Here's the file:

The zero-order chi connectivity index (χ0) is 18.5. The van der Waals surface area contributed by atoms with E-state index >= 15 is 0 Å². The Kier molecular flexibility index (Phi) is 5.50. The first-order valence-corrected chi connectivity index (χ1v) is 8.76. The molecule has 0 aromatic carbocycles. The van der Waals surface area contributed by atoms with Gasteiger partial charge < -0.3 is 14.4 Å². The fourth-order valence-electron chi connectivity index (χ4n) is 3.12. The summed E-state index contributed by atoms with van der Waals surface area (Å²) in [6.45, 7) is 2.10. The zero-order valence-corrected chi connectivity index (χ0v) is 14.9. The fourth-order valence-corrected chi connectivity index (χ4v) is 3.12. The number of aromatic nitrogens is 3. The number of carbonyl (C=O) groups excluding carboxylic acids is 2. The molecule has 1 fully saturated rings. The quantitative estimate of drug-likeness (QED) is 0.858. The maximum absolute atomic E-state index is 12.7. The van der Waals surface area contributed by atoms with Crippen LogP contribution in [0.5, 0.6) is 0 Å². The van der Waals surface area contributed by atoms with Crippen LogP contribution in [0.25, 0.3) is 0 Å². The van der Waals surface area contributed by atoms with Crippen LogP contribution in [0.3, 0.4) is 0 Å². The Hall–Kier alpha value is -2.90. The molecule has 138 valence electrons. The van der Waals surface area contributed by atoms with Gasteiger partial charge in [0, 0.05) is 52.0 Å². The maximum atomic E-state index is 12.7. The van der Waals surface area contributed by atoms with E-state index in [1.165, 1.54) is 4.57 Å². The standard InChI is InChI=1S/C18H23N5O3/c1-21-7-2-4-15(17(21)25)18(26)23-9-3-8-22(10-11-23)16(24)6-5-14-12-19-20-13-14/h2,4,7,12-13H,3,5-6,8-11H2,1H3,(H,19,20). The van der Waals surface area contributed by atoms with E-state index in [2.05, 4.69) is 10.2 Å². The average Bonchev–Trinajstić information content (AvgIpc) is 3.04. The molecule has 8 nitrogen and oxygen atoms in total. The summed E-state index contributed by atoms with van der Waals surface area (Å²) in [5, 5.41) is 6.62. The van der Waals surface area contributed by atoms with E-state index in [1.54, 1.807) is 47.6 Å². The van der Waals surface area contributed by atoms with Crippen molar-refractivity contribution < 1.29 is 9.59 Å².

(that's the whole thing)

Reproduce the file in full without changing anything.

The zero-order chi connectivity index (χ0) is 18.5. The van der Waals surface area contributed by atoms with E-state index >= 15 is 0 Å². The Kier molecular flexibility index (Phi) is 5.50. The first-order valence-corrected chi connectivity index (χ1v) is 8.76. The molecule has 0 aromatic carbocycles. The van der Waals surface area contributed by atoms with Gasteiger partial charge < -0.3 is 14.4 Å². The fourth-order valence-electron chi connectivity index (χ4n) is 3.12. The summed E-state index contributed by atoms with van der Waals surface area (Å²) in [6.45, 7) is 2.10. The zero-order valence-corrected chi connectivity index (χ0v) is 14.9. The fourth-order valence-corrected chi connectivity index (χ4v) is 3.12. The number of aromatic nitrogens is 3. The number of carbonyl (C=O) groups excluding carboxylic acids is 2. The molecule has 1 fully saturated rings. The quantitative estimate of drug-likeness (QED) is 0.858. The maximum absolute atomic E-state index is 12.7. The van der Waals surface area contributed by atoms with Crippen LogP contribution in [0.5, 0.6) is 0 Å². The van der Waals surface area contributed by atoms with Crippen LogP contribution in [0.25, 0.3) is 0 Å². The van der Waals surface area contributed by atoms with Crippen LogP contribution in [0.3, 0.4) is 0 Å². The Hall–Kier alpha value is -2.90. The molecule has 138 valence electrons. The van der Waals surface area contributed by atoms with Gasteiger partial charge in [0, 0.05) is 52.0 Å². The maximum atomic E-state index is 12.7. The van der Waals surface area contributed by atoms with E-state index in [1.165, 1.54) is 4.57 Å². The standard InChI is InChI=1S/C18H23N5O3/c1-21-7-2-4-15(17(21)25)18(26)23-9-3-8-22(10-11-23)16(24)6-5-14-12-19-20-13-14/h2,4,7,12-13H,3,5-6,8-11H2,1H3,(H,19,20). The van der Waals surface area contributed by atoms with E-state index in [2.05, 4.69) is 10.2 Å². The average Bonchev–Trinajstić information content (AvgIpc) is 3.04. The molecule has 8 nitrogen and oxygen atoms in total. The summed E-state index contributed by atoms with van der Waals surface area (Å²) in [5, 5.41) is 6.62. The van der Waals surface area contributed by atoms with E-state index in [1.54, 1.807) is 47.6 Å². The van der Waals surface area contributed by atoms with Crippen molar-refractivity contribution < 1.29 is 9.59 Å².